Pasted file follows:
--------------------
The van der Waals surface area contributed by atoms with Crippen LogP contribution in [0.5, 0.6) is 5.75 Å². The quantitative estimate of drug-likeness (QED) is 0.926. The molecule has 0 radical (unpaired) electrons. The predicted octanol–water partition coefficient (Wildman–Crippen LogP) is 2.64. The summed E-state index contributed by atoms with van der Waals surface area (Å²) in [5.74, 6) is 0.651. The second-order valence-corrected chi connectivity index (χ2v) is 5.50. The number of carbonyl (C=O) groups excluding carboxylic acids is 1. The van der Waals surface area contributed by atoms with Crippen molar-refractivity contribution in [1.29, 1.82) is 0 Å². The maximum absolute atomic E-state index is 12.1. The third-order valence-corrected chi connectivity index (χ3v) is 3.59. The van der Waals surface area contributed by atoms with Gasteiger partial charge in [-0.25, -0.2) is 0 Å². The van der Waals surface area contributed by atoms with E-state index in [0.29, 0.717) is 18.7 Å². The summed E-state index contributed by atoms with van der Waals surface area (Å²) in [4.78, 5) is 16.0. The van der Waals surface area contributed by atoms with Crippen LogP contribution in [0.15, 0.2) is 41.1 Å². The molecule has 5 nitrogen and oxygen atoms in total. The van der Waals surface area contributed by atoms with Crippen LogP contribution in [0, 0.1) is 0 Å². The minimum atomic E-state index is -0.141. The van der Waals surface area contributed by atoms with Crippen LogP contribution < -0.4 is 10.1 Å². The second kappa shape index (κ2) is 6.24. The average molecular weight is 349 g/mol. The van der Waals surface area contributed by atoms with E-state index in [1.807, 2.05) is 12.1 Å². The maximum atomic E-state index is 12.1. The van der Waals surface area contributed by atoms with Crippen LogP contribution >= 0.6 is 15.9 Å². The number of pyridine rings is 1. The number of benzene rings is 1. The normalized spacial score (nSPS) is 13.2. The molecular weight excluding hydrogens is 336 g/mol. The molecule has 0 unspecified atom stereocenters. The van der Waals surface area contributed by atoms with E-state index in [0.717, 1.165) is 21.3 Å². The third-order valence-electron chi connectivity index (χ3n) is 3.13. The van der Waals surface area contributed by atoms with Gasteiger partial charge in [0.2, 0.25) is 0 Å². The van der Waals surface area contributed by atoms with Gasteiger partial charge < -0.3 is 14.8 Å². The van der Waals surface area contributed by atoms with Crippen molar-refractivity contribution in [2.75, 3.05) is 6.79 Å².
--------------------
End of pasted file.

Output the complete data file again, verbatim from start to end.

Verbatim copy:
The van der Waals surface area contributed by atoms with Crippen LogP contribution in [0.5, 0.6) is 5.75 Å². The quantitative estimate of drug-likeness (QED) is 0.926. The molecule has 0 radical (unpaired) electrons. The predicted octanol–water partition coefficient (Wildman–Crippen LogP) is 2.64. The summed E-state index contributed by atoms with van der Waals surface area (Å²) in [5.74, 6) is 0.651. The second-order valence-corrected chi connectivity index (χ2v) is 5.50. The number of carbonyl (C=O) groups excluding carboxylic acids is 1. The van der Waals surface area contributed by atoms with Crippen molar-refractivity contribution in [1.29, 1.82) is 0 Å². The maximum absolute atomic E-state index is 12.1. The third-order valence-corrected chi connectivity index (χ3v) is 3.59. The van der Waals surface area contributed by atoms with Gasteiger partial charge in [-0.25, -0.2) is 0 Å². The van der Waals surface area contributed by atoms with E-state index in [0.29, 0.717) is 18.7 Å². The summed E-state index contributed by atoms with van der Waals surface area (Å²) in [4.78, 5) is 16.0. The van der Waals surface area contributed by atoms with Crippen LogP contribution in [0.15, 0.2) is 41.1 Å². The molecule has 5 nitrogen and oxygen atoms in total. The van der Waals surface area contributed by atoms with Crippen LogP contribution in [0, 0.1) is 0 Å². The minimum atomic E-state index is -0.141. The van der Waals surface area contributed by atoms with Crippen LogP contribution < -0.4 is 10.1 Å². The second kappa shape index (κ2) is 6.24. The average molecular weight is 349 g/mol. The van der Waals surface area contributed by atoms with E-state index in [1.807, 2.05) is 12.1 Å². The maximum atomic E-state index is 12.1. The van der Waals surface area contributed by atoms with Crippen LogP contribution >= 0.6 is 15.9 Å². The number of pyridine rings is 1. The number of benzene rings is 1. The normalized spacial score (nSPS) is 13.2. The molecular weight excluding hydrogens is 336 g/mol. The molecule has 0 unspecified atom stereocenters. The van der Waals surface area contributed by atoms with E-state index in [0.717, 1.165) is 21.3 Å². The third-order valence-electron chi connectivity index (χ3n) is 3.13. The van der Waals surface area contributed by atoms with Gasteiger partial charge in [0.2, 0.25) is 0 Å². The van der Waals surface area contributed by atoms with Gasteiger partial charge < -0.3 is 14.8 Å². The van der Waals surface area contributed by atoms with Crippen molar-refractivity contribution in [2.75, 3.05) is 6.79 Å².